June 26, 2018 / 8:14 AM / 4 months ago

China's regional jet gold rush hits regulatory turbulence

SHANGHAI (Reuters) - China’s regional jet market is struggling to get off the ground as Beijing slows approvals for new airlines, industry executives say, dashing hopes that recent policy changes would drive aircraft sales.

FILE PHOTO: Workers put up a billboard poster of the Bombardier Global 7000 aircraft at the Asian Business Aviation Conference and Exhibition (ABACE) at Hongqiao International Airport in Shanghai, China April 16, 2018. REUTERS/Aly Song/File Photo

Foreign companies such as Bombardier Inc (BBDb.TO), Embraer SA EMBR3.A and ATR had cheered a 2016 policy that required passenger carriers to operate at least 25 city-hopper jets before graduating to bigger aircraft.

It appeared to all but assure sales of such small planes in the world’s fastest-growing aircraft market, currently dominated by wide-body jets, as the regulator tried to boost flights into China’s smaller cities.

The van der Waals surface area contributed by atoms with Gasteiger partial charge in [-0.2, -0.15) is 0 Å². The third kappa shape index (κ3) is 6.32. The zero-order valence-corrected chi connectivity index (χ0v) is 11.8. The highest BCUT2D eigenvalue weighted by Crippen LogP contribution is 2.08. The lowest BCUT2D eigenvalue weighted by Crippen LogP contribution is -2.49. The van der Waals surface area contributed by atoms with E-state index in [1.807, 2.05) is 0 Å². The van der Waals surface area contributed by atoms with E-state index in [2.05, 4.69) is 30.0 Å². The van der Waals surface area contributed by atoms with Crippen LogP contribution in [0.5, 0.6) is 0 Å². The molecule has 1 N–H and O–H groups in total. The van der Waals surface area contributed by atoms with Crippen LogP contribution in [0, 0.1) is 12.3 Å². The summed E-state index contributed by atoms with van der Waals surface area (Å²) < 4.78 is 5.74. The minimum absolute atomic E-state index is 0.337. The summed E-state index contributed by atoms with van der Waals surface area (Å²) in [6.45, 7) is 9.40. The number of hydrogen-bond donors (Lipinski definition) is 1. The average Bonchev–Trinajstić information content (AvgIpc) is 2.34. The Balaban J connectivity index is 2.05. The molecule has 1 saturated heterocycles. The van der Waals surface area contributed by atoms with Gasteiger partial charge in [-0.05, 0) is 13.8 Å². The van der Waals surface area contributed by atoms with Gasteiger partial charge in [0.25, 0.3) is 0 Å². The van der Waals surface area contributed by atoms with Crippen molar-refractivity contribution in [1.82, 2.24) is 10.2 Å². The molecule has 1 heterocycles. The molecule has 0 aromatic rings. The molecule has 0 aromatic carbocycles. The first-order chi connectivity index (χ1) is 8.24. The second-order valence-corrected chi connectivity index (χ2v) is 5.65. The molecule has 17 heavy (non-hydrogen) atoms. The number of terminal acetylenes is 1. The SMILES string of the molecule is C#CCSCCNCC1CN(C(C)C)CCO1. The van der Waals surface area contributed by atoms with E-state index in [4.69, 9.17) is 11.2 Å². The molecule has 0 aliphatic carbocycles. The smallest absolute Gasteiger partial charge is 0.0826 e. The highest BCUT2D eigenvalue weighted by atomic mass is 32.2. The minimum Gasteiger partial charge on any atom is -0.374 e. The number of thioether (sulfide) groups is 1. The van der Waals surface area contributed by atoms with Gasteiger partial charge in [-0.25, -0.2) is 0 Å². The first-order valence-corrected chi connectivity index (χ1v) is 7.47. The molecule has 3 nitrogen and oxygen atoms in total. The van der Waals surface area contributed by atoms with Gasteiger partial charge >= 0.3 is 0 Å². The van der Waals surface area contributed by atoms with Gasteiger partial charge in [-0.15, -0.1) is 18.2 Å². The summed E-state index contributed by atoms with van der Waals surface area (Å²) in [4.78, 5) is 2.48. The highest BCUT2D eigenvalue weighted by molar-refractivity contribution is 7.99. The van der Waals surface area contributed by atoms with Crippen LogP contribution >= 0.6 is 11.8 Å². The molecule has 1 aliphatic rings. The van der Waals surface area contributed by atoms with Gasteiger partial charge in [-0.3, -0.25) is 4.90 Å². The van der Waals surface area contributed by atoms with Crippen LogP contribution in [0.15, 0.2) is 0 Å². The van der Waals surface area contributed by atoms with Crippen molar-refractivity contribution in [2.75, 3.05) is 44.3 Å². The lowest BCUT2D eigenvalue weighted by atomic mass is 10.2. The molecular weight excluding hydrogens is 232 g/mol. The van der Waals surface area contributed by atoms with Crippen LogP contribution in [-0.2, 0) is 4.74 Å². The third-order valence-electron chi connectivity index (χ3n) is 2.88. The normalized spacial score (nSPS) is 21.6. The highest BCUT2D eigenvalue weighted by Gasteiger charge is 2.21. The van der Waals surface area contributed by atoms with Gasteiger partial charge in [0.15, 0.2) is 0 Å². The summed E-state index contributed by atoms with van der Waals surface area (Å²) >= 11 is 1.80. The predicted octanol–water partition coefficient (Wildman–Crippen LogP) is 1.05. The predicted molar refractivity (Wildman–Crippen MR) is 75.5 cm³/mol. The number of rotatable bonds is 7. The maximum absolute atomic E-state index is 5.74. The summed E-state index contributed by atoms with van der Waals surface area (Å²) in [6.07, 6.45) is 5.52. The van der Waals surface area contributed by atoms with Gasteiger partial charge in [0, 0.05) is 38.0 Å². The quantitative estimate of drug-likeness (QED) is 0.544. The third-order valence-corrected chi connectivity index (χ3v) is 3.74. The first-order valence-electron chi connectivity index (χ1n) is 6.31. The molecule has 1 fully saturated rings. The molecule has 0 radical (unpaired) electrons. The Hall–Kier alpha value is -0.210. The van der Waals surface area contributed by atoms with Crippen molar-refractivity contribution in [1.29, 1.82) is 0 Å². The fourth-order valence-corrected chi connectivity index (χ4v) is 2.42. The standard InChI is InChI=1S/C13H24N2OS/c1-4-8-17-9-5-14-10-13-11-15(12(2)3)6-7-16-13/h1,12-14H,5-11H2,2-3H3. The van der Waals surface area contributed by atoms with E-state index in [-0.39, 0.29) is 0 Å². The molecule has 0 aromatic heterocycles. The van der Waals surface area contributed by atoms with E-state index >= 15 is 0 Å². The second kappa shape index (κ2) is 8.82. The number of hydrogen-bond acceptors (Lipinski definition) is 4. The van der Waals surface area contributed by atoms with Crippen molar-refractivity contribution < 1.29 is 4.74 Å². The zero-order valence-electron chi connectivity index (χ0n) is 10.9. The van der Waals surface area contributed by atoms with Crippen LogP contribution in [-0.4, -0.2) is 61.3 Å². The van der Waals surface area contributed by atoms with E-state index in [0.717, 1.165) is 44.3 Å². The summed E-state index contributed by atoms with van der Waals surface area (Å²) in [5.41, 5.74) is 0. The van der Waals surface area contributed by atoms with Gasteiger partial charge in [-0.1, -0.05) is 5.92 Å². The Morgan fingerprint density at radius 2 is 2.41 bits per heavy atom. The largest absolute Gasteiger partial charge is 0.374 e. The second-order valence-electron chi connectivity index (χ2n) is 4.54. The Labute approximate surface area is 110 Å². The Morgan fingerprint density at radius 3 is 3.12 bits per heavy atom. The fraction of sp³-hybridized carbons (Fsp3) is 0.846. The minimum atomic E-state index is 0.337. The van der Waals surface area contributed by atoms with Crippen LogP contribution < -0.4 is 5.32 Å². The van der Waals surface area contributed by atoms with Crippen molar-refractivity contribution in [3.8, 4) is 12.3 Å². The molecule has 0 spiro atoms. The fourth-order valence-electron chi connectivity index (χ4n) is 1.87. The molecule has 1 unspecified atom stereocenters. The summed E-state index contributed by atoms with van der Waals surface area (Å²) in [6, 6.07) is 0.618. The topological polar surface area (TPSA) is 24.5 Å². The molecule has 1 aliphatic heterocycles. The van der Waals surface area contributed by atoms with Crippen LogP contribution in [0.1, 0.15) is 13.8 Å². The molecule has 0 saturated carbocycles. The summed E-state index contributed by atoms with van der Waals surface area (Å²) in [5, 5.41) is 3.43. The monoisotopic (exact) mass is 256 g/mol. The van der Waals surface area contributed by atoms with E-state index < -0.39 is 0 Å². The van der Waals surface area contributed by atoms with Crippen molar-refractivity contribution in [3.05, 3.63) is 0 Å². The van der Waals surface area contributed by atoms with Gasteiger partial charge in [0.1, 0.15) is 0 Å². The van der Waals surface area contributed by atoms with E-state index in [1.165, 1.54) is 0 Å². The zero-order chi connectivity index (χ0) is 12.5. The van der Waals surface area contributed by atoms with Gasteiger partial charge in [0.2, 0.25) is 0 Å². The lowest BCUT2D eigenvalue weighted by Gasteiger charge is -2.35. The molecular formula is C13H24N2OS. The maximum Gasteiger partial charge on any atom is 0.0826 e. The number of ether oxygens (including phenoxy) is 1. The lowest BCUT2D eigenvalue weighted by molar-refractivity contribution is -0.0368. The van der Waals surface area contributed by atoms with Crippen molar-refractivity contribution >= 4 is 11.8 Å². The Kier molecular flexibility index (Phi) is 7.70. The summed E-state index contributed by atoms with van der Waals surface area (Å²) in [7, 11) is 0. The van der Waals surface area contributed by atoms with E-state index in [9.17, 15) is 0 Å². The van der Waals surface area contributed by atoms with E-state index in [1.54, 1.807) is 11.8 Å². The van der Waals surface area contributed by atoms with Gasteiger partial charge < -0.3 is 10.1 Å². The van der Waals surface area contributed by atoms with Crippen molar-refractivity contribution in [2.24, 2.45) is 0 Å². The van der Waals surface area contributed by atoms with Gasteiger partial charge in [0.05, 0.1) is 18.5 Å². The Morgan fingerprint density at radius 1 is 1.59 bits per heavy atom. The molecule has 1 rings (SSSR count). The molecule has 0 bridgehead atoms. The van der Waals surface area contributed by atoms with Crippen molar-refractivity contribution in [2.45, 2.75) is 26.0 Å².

But there is a problem, executives say: the Civil Aviation Administration of China (CAAC) has only approved two new airlines since the “Rule 96” policy went into effect. “The truth is that almost two years has passed and I have not succeeded in one single deal,” said one executive from a Chinese aircraft lessor speaking on condition of anonymity, who added that he had met with numerous start-ups to promote regional aircraft.

The executives added that although the slowdown was probably well meaning, caused by regulators’ concerns over safety and quality, it meant that there was a queue of at least six Chinese airlines waiting for approval.